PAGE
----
Sylvia Plath s Two Sisters of Persephone is arguably a poem with several levels.

On the surface it may be a duality between two sister s with very contrasting personalities. Yet, a little more analysis may reveal a mythical allegory in which the Godess of the Underworld, Persephone, shares contrasting aspect of her lives; or it may also represent a deeper observation on female identity in the author s era. From the very beginning the poem providesa symbolic presence with the mention of Persephone , the Goddess of the Underworld, mentioned in the title. This mythical character gives a deeper meaning to the poem as Persephone becomes a symbol of the cycle of life taking us back and forth from her underworld, to life on earth. Perhaps more importantly though, the title of the poem reveals two separate instances; as it consists of the words The Two Sisters . This separation is also emphasized in the punctuation of the poem. The use of inconsistent punctuation with colons and semi-colons that break up the structure and take us from one duality to the next, create a transition between the two described instances. This transition is also enhanced through the use of enjambment. The enjambment of the poem is essential in the understanding of the piece. This is because it forces the reader to finish one stanza and continue straight on the next one, in which he will find the continuation of the sentence broken up between the two stanzas. This suggests that the dualities present in the poem may actually be part of one individual. It is as if the author is trying to portray the two sides of a personality. This idea of dual personalities is emphasized further in the structure of the poem. The poem consists of seven four-line stanzas which each contain full stops and commas placed differently within each stanza; symbolizing the possibility of having contrasting elements within one individual. Following this, we can consider the figurative language of the poem, used to convey double meanings through references to elements like nature and colour. In lines 1 and 2 for example, Plath introduces the idea that one of the girls is within the house whilst the other is without . They are a duet of shade and light ; the first sees dry ticks mark time whilst the second hears ticks blown gold . Introducing the contrast between dark and light sensation make it clear that not only are these sisters very different, but one may also be better than the other. Although this may not necessarily be the most significant aspect of contrasting imageries, it is important to note that the idea of black and white has clear connotations of Bad versus Good . This imagery is pursued throughout the rest of the poem, as the first sister is described as barren and root-pale whilst the second is the sun s bride and bronzed as earth . One way in which Plath creates double meaning with this use of contrasting imagery, is when she speaks of ticks for example. The first sister is dryly observing time slowly tick by, whilst the second sees them amongst the flowers, gold. The same object is used, but the various adjectives and surrounding features like the poppies, give it an either positive or negative twist.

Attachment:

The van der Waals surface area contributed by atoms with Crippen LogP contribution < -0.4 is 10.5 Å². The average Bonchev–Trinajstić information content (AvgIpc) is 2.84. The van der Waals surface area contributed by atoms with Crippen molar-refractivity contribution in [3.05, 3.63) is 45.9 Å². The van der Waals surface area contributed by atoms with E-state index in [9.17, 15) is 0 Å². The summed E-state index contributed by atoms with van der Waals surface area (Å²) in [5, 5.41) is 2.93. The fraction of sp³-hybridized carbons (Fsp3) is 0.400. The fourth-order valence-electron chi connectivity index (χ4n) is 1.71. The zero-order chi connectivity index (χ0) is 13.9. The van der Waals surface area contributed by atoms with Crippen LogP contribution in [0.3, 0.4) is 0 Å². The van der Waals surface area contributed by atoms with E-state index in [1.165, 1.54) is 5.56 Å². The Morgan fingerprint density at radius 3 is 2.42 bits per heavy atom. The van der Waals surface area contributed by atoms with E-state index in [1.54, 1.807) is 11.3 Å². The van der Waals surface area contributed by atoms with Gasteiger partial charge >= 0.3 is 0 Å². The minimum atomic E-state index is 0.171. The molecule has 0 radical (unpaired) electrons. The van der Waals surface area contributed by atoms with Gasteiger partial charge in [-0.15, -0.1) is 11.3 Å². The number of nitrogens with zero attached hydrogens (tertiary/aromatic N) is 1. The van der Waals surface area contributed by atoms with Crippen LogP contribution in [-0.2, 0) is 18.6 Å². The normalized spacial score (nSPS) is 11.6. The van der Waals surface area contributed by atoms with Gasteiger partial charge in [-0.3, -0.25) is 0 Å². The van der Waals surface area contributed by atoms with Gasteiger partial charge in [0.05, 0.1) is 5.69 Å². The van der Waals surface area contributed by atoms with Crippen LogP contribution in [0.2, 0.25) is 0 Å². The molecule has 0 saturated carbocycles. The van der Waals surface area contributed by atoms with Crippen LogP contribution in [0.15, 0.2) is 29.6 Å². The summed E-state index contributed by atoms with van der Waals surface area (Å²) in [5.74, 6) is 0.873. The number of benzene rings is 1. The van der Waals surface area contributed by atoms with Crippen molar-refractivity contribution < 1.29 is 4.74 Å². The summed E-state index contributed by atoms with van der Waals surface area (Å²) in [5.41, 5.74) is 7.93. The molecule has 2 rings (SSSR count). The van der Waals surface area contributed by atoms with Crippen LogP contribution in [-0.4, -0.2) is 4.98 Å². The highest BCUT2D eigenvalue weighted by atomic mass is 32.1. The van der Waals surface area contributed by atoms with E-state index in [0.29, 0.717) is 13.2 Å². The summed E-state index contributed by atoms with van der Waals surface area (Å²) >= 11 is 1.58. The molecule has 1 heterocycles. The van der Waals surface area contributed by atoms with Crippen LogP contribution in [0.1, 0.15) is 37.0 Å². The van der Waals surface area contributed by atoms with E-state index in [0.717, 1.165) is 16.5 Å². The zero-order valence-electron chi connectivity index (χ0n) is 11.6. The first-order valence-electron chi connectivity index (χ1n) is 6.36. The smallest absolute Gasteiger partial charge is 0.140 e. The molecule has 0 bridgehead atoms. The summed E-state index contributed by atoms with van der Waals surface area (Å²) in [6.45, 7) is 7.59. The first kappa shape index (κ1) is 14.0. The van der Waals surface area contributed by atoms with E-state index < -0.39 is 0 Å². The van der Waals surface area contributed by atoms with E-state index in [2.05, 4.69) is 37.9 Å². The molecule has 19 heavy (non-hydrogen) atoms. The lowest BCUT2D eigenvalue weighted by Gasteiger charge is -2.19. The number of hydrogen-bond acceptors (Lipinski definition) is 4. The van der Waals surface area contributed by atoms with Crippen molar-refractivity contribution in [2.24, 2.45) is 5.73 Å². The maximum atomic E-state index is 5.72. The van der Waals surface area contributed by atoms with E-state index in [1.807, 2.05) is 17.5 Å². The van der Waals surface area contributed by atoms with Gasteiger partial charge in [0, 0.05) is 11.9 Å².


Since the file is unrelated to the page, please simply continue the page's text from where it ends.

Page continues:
which can be interpreted either way. The contrasting imageries that have been used and that bare certain connotations to a reader. suggests that no matter which sister. the idea of a good passionate and free side. It may seem more logical that it is the other (the first) sister who is sallow. however the turned bitter and sallow could also be referring to the second sister who just bore a king. the dualities put forth by the author are also ones which are stereotypically relatable to the emotions of women in general. the sentence turned bitter and sallow as any lemon. the society. On top of this cynicism. Worm-husbanded. which side of a personality or which world the Goddess may be living in. As a result of structure. another internal conflict is present within the poem.cynical and bitter. tone and imagery. Plath is saying that to society. yet no woman.Furthermore. the sister has been a waste as she has not had any children and all she has managed to marry are the worms in the ground as her body is presumably buried. followed by contradicting aspects of a personality and eventually she has depicted overall female identity in society. versus a more controlled. On a first level. Plath has successfully brought into her work manifestations of female identity. it will always end in death. wry virgin to the last. Goes graveward with flesh laid waste. nature. the end may always be death. may be expressing the presence of female identity and how it is perceived. Despite these consecutive anti-thesis though which present both the concept of female identity and the duality of opposites. This introduces the first and only point of view from society in the poem. negative and cold side. The other goes graveyard could be talking about either of the sisters fates. This ambiguous transition. through the final comments on the first sister. Repetitive descriptions of opposites set a certain pessimistic mood as there is an illusion of constant argument or fighting. colour and fertility. . Here. Neither the vibrant bronzed sister nor the barren virgin sister dominate in the poem and the definite fate of the sisters is uncertain. the tone of the poem is added to. from the Root pale meager frame to the bronzed sun s bride for example. and it is definitely her who is bound for death. The frequent and repetitive shifts from somber darkness to colour and brightness . By once again using enjambment and bizarre punctuation from the 6 th stanza to the last. she has developed the myth of the lives of a Goddess. the tone of the poem is always the same. clash with this final idea that says no matter what. The lines read The other.